One of Lichfield Cathedral’s celebrated features is its three spires, a feature no other medieval cathedral in Britain has. Thus Lichfield town itself is full of three spire motifs: the Three Spires coffee shop, the three spires pudding available for purchase at the Tudor restaurant, and so on. The spiritual basis for the three spires is, of course, the Trinity of God: the Father, the Son (Jesus Christ), and the Holy Spirit. The spires do indeed tower over the town, marking the cathedral’s presence for miles around.
The man responsible for the cathedral’s presence in Lichfield is the legendary St. Chad, made Bishop of Mercia in 669. Chad moved his see from Repton to Lichfield, possibly because it was a site on which the Roman Emperor Diocletian martyred Christians. Chad was canonized after his death in 672, and pilgrims started visiting his tomb. Over the centuries, church leaders built more elaborate and more elaborate facilities to house his remains.
The cathedral currently standing on the site was built between 1200 and 1340 in the Gothic style. The structure suffered significant damage during the English Civil War and lost all of its stained glass. The current stained glass is from a 16th century Flemish abbey, donated to the cathedral in 1801. The exterior is completely encrusted in statues of saints. All the stone is reddish sandstone, fairly easy to carve, according to the modern stone carvers currently creating new gargoyles for the restoration. We’ve been watching the progress of a new lion gargoyle being carved by an artisan who is basing his design on a combination of an old lion gargoyle and pictures of lions in his daughter’s “Big Cats” calendar.
Our team is working to digitally capture two medieval manuscripts, the St. Chad Gospels and a Wycliffe New Testament. The St. Chad Gospels, also historically known as the Lichfield or St Teilo Gospels, are the gospels of Matthew, Mark, and some of Luke. A second volume, containing the remainder of the gospel texts, was lost sometime prior to the early 1670s. The St Chad Gospels is written in Latin. No one knows where it was made; however, the discovery of the angel beneath Lichfield Cathedral in 2003 offers strong support for the manuscript’s making in Lichfield.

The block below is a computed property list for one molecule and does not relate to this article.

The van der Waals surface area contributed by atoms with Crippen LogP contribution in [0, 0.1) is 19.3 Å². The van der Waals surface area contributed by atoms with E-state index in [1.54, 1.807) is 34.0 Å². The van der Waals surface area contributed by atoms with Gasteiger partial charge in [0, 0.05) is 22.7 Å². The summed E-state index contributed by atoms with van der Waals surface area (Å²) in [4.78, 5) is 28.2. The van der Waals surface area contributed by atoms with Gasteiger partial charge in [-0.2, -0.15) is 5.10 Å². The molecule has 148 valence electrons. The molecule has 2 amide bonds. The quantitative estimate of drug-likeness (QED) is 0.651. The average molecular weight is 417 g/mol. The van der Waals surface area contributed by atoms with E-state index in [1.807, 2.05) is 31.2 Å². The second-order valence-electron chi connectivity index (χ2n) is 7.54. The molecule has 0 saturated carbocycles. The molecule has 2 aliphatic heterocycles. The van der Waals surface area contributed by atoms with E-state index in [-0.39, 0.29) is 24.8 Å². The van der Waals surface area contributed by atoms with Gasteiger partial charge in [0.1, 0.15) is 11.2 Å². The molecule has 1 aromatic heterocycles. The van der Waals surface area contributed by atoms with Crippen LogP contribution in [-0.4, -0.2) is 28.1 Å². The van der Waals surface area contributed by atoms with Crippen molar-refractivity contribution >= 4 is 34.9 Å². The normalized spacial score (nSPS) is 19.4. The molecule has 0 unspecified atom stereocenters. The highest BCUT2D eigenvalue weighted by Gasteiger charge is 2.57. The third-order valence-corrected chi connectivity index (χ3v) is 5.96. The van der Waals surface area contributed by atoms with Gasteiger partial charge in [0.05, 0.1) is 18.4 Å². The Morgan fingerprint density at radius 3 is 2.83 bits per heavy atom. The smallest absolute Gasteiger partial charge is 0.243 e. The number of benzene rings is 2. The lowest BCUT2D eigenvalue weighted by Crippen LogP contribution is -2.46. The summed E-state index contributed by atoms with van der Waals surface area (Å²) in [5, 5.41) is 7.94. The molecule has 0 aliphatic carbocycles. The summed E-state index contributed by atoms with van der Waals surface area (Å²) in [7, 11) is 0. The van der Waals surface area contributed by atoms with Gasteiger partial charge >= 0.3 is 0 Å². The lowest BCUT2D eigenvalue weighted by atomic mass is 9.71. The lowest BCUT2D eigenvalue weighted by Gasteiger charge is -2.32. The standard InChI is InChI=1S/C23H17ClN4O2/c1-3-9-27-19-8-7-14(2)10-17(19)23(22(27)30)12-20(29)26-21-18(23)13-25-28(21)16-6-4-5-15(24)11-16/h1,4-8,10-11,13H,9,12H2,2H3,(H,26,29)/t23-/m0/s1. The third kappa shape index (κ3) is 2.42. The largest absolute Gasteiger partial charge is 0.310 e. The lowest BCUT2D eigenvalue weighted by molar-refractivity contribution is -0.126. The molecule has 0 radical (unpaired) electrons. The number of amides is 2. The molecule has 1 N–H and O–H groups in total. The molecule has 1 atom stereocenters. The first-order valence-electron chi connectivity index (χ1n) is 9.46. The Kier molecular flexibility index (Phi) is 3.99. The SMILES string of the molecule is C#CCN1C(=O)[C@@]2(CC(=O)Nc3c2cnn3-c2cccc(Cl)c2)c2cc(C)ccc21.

The St Chad Gospels has had an eventful life, and it is remarkable that it survives. In its early years, the manuscript was likely stolen for its gold and/or silver book cover decorated with jewels. The earliest recording of its whereabouts is in Wales: a note in the St Chad Gospels records the act of Gelhi trading his best horse for the manuscript and donating it to the altar of St Teilo at Lllandeilo Fawr (Wales). Because of the St Chad Gospels’ time in Wales, we are blessed with the oldest surviving Old Welsh writing in its margins. How the St Chad Gospels returned to Lichfield is a mystery, but marginal evidence supports its being there since the early 11th century and perhaps before. The manuscript has been rebound and “restored” and is currently on display. Stopping the hand of time and the aging of this 8th century Gospelbook is impossible, which makes the imaging work that the team is doing crucial.